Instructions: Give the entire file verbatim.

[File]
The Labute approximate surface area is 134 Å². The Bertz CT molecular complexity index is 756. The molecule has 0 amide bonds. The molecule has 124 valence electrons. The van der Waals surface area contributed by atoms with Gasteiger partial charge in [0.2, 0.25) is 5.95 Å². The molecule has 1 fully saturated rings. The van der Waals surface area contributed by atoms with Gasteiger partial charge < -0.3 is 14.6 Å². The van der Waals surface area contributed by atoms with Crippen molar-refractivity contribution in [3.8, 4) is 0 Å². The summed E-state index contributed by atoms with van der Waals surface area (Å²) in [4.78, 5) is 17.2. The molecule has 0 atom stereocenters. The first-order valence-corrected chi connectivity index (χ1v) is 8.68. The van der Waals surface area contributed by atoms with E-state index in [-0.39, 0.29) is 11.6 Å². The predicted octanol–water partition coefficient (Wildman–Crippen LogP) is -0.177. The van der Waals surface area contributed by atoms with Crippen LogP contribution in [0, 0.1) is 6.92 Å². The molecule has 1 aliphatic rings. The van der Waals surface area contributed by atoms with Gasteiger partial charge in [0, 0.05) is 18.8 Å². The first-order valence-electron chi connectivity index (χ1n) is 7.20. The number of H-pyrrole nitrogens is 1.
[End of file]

The Labute approximate surface area is 134 Å². The Bertz CT molecular complexity index is 756. The molecule has 0 amide bonds. The molecule has 124 valence electrons. The van der Waals surface area contributed by atoms with Gasteiger partial charge in [0.2, 0.25) is 5.95 Å². The molecule has 1 fully saturated rings. The van der Waals surface area contributed by atoms with Gasteiger partial charge < -0.3 is 14.6 Å². The van der Waals surface area contributed by atoms with Crippen molar-refractivity contribution in [3.8, 4) is 0 Å². The summed E-state index contributed by atoms with van der Waals surface area (Å²) in [4.78, 5) is 17.2. The molecule has 0 atom stereocenters. The first-order valence-corrected chi connectivity index (χ1v) is 8.68. The van der Waals surface area contributed by atoms with E-state index in [-0.39, 0.29) is 11.6 Å². The predicted octanol–water partition coefficient (Wildman–Crippen LogP) is -0.177. The van der Waals surface area contributed by atoms with Crippen LogP contribution in [0, 0.1) is 6.92 Å². The molecule has 1 aliphatic rings. The van der Waals surface area contributed by atoms with Gasteiger partial charge in [0, 0.05) is 18.8 Å². The first-order valence-electron chi connectivity index (χ1n) is 7.20. The number of H-pyrrole nitrogens is 1.